Morgan Stanley Asks "What Returns Can Long-Run Investors Expect In This Market", Offers Frightening Answer

Authored by Andrew Sheets, chief cross-asset strategist at Morgan Stanley

Morgan Stanley’s Research department is currently working on, and debating, what we think the market will look like in 2020. But before thinking about the year ahead, it can be useful to take an even longer perspective. If we put aside the noise around politics and trade, ignore the market’s obsession about every word that central banks utter, or every data release, and step back from it all, what sort of returns can a long-run investor expect from this market?

This is not purely an academic exercise.

Assumptions about the long-run return outlook have real implications for how investors think about retirement security, how institutions think about solvency and how asset allocators think about strategic tilts. Long-run views of the market have limits; by being rooted in valuation, they are driven by a factor that often has little bearing on performance over the next 6 or 12 months. But valuation also has its advantages, proving far more accurate than any other variable in determining what the 5- or 10-year experience of an investor will be.

And at the moment, that experience looks challenging: On our estimates, the expected return of a US 60/40 portfolio of stocks and government bonds will return just 4.1% per year over the next decade, close to the lowest expected return over the last 20 years, and one that has only been worse in 4% of observations since 1950.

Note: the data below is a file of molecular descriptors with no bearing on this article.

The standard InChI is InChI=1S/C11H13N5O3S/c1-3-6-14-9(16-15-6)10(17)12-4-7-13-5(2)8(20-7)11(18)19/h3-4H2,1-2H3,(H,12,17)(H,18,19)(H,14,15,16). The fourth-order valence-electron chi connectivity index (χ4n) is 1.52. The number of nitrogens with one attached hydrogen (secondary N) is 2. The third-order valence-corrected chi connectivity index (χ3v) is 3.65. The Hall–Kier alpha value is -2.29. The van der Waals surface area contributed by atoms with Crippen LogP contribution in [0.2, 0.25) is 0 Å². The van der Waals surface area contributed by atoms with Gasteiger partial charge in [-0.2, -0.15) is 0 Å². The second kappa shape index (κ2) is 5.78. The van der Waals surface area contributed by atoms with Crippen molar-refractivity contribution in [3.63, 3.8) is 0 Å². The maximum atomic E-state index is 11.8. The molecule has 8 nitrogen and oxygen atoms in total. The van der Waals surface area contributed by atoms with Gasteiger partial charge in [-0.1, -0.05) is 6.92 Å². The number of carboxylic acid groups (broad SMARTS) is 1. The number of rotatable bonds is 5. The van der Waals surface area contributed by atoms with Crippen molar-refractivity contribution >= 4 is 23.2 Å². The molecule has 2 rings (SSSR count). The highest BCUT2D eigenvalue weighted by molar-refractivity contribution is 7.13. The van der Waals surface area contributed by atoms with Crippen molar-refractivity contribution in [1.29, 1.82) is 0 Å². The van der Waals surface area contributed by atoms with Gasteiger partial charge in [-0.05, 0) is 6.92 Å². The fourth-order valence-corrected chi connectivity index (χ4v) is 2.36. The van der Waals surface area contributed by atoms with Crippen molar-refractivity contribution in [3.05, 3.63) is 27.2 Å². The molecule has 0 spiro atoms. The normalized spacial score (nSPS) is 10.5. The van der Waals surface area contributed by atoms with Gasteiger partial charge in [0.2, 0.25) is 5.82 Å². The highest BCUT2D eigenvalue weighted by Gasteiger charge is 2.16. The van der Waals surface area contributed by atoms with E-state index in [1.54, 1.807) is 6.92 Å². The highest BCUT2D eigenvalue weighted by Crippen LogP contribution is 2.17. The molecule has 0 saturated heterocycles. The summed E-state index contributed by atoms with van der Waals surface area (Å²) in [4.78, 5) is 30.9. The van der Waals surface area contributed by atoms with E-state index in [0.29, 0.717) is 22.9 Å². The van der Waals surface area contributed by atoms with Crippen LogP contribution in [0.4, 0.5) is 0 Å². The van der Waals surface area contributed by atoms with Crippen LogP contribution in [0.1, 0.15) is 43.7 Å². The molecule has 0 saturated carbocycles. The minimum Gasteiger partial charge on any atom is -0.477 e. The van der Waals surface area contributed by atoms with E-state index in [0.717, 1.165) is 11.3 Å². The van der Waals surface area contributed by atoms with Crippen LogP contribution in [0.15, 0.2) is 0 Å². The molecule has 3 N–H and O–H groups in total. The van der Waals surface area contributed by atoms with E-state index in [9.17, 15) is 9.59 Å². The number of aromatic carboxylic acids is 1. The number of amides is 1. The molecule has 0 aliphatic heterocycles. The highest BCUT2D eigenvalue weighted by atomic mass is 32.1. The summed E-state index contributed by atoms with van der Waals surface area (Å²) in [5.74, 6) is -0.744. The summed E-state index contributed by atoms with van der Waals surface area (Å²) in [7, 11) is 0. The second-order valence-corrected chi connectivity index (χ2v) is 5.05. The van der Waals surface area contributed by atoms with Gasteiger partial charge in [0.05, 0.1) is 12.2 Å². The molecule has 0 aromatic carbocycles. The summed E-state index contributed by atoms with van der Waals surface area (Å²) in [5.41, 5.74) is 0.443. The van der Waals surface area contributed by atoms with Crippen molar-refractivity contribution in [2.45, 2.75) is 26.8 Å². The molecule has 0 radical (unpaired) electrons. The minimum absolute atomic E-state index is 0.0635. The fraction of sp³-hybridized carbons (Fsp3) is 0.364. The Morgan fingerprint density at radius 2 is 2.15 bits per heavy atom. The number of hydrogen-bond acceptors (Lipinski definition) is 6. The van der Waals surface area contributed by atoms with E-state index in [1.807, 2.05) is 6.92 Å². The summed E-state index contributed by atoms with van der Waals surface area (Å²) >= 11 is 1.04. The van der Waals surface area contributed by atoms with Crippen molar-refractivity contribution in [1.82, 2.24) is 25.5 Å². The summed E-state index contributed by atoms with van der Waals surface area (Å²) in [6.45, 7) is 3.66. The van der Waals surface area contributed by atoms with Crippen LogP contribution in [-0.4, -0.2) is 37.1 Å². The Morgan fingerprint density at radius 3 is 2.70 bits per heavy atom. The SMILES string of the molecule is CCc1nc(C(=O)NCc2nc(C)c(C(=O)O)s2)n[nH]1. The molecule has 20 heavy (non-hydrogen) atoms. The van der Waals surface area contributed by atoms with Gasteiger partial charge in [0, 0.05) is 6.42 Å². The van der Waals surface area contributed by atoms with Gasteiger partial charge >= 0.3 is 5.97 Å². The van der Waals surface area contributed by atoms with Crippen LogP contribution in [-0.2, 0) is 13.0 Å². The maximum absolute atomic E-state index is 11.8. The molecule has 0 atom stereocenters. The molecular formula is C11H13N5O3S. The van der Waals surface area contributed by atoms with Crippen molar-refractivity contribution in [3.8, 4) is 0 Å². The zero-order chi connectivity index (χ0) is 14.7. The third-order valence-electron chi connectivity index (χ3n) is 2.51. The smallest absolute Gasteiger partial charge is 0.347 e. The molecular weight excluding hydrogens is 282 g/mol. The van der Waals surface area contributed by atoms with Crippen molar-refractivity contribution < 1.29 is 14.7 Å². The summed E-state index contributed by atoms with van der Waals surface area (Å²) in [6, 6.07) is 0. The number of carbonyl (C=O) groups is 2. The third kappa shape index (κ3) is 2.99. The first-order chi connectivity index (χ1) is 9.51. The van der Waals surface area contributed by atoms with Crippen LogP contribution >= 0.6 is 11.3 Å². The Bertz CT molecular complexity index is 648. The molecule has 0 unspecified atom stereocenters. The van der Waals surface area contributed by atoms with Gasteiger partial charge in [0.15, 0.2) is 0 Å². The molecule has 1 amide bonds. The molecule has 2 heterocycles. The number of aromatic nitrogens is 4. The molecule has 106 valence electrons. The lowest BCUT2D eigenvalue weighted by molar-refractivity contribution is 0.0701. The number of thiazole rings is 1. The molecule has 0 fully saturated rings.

For a European investor, that blended 60/40 return is also 3.9%, better than just 6% of historical observations since 1970. And lest you think we are placing our hand on the scale, other approaches to estimating long-run returns can lead to even lower long-term numbers, especially if one assumes that currently above-trend margins need to fully mean-revert (we do not).

If we put this in terms of portfolio theory, our long-run return assumptions suggest an unusually low ‘efficient frontier’ for portfolio construction. This frontier is flattest for US dollar assets, and steeper for European and Japanese assets, thanks to higher equity risk premiums.

An important caveat here is that expected returns for the market have looked low before, only to be bailed out, so to speak, as central banks eased policy and pushed prices up ever higher. But it’s important to remember that these higher prices are simply pulling forward ever more future return to the present. That’s great for today’s asset owners, especially those close to retirement. It is much less good for anyone trying to save, invest or manage well into the future, who face an increasingly barren return landscape.

Indeed, we think that there remains an underappreciation of the costs of easy policy and its pull-forward of returns; it is not a free lunch:

  • First, by pressuring insurance and pension solvency, low rates, ironically, may drive less ability to take risk through traditional higher-beta assets, such as equities.
  • Second, for investors who are able to move out the risk curve, low return in public equity and bond markets drives more money into illiquid corners of the market.
  • Third, by confronting individual investors with low returns, it increases the pressure to save more to hit a given level of retirement savings, potentially one reason why the savings rate in developed markets remains stubbornly high.

Do any markets offer a better long-run story? We’d highlight two: UK equities, which trade at a historically large discount to global markets, show little sign of over-earning or margin extension versus history and enjoy a high dividend yield, and emerging market hard currency debt, which offers higher expected long-run returns than other bond assets of similar volatility, on our framework.